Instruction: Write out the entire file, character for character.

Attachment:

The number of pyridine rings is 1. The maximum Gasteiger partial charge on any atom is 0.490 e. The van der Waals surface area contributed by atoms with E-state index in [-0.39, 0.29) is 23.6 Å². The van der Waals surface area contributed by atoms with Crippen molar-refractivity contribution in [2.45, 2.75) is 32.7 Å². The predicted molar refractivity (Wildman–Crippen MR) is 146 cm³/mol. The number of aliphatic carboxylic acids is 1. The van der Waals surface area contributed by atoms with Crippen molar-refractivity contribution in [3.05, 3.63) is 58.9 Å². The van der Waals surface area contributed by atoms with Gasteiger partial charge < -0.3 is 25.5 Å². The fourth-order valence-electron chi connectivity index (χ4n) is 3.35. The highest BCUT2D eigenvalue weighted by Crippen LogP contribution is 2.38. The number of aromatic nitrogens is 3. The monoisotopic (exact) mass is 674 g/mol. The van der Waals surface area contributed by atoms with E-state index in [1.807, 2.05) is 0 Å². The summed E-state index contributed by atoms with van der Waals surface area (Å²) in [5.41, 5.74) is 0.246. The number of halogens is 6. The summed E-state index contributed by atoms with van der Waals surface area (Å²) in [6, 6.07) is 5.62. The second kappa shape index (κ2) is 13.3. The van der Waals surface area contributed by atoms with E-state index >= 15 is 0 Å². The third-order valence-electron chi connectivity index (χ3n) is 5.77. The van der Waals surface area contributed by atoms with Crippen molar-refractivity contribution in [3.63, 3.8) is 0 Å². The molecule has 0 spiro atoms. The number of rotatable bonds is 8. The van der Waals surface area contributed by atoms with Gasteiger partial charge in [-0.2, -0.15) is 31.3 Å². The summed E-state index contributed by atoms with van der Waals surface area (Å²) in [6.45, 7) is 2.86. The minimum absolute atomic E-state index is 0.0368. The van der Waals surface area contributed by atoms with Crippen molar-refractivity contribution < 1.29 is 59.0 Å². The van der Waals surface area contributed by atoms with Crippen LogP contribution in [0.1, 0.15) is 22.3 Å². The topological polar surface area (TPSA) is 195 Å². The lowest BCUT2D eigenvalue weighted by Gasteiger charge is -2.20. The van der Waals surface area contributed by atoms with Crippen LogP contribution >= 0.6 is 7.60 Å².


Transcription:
The number of pyridine rings is 1. The maximum Gasteiger partial charge on any atom is 0.490 e. The van der Waals surface area contributed by atoms with E-state index in [-0.39, 0.29) is 23.6 Å². The van der Waals surface area contributed by atoms with Crippen molar-refractivity contribution in [2.45, 2.75) is 32.7 Å². The predicted molar refractivity (Wildman–Crippen MR) is 146 cm³/mol. The number of aliphatic carboxylic acids is 1. The van der Waals surface area contributed by atoms with Crippen molar-refractivity contribution in [3.05, 3.63) is 58.9 Å². The van der Waals surface area contributed by atoms with Gasteiger partial charge < -0.3 is 25.5 Å². The fourth-order valence-electron chi connectivity index (χ4n) is 3.35. The highest BCUT2D eigenvalue weighted by Crippen LogP contribution is 2.38. The number of aromatic nitrogens is 3. The monoisotopic (exact) mass is 674 g/mol. The van der Waals surface area contributed by atoms with E-state index in [1.807, 2.05) is 0 Å². The summed E-state index contributed by atoms with van der Waals surface area (Å²) in [5.41, 5.74) is 0.246. The number of halogens is 6. The summed E-state index contributed by atoms with van der Waals surface area (Å²) in [6, 6.07) is 5.62. The second kappa shape index (κ2) is 13.3. The van der Waals surface area contributed by atoms with E-state index >= 15 is 0 Å². The third-order valence-electron chi connectivity index (χ3n) is 5.77. The van der Waals surface area contributed by atoms with Crippen molar-refractivity contribution in [3.63, 3.8) is 0 Å². The molecule has 0 spiro atoms. The number of rotatable bonds is 8. The van der Waals surface area contributed by atoms with Gasteiger partial charge in [-0.2, -0.15) is 31.3 Å². The summed E-state index contributed by atoms with van der Waals surface area (Å²) in [6.45, 7) is 2.86. The minimum absolute atomic E-state index is 0.0368. The van der Waals surface area contributed by atoms with Crippen molar-refractivity contribution < 1.29 is 59.0 Å². The van der Waals surface area contributed by atoms with Crippen LogP contribution in [0.1, 0.15) is 22.3 Å². The topological polar surface area (TPSA) is 195 Å². The lowest BCUT2D eigenvalue weighted by Gasteiger charge is -2.20. The van der Waals surface area contributed by atoms with Crippen LogP contribution >= 0.6 is 7.60 Å².